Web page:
Council has change of heart on solar-ready issue
City council isn’t quite ready for new building regulations in Kamloops after all.
A week after a majority of council members voted in favour of a new regulation that would ensure every new home and secondary suite be outfitted with solar hot-water-ready capability, they have had a change of heart, with two councillors who originally voted yes changing their minds this week.
At Tuesday’s (Dec. 13) council meeting, Nelly Dever asked to rescind the decision, which started a fresh debate and eventually led to the demise of the fresh bylaw.
Based on council procedure, a member of the majority on a vote can bring forth a motion to revisit the issue if they have a change of mind.
Dever said she voted in favour of the regulation based on information presented at the time — specifically noting a survey from the Canadian Home Builders Association-Central Interior that only had a 12 per cent response from the group’s members.
However, since the Dec. 6 decision, the rookie councillor said she has received a slew of calls and emails from homebuilders who are concerned with the new regulation.
“I think it’s important we take the time to hear what they [home builders] have to say,” Dever said.
She said she was unaware she could bring forth the motion or ask for Canadian Home Builders Association representatives to return to council at a later date — a mistake Dever promised she will not repeat.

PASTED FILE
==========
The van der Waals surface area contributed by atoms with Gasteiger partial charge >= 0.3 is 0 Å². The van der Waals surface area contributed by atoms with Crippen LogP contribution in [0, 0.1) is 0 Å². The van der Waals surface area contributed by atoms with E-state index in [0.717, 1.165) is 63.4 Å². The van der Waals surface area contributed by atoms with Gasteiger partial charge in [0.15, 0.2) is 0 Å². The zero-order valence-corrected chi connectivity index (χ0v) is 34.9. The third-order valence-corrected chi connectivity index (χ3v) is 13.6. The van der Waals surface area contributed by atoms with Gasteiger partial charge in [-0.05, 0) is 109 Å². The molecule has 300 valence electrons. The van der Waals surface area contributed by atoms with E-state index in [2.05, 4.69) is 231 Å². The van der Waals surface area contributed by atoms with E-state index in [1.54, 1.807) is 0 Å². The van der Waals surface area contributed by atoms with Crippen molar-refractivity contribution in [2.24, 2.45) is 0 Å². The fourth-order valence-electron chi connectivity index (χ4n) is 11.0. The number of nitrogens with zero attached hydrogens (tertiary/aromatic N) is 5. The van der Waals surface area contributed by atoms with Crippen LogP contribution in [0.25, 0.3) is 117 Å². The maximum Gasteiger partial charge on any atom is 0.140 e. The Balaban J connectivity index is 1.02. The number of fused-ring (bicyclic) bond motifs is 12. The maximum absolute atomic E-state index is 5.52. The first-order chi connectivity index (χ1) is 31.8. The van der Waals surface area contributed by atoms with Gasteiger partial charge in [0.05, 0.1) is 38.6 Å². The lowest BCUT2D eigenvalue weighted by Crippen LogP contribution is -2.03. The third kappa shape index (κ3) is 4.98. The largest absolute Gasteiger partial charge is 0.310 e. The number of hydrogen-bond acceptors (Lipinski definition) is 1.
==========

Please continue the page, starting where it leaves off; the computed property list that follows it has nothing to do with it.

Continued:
Marg Spina said she supports solar technology, but felt the timing of the regulation was off, given the harmonized sales tax is still in place.
Spina suggested the city form a task force or committee to look at the issue, but her motion failed.
Councillors Nancy Bepple, Donovan Cavers and Arjun Singh did not change their vote and remained in favour of the bylaw.
The new regulation would not have required every new home to come with a solar hot-water heater. It required the infrastructure needed to add a heater if the homeowner chooses to install solar panels.
It costs an estimated $500 to $1,000 to make a home solar-ready, but between $6,000 and $8,000 to actually install solar panels.
The Canadian Home Builders Association-Central Interior and the city’s building department opposed the regulation that lived and died in the span of week.
In a letter to council, the CHBA-CI said it instead preferred education and encouragement for homeowners.
The association also expressed concern about the extra costs in buying a home during a time of economic uncertainty.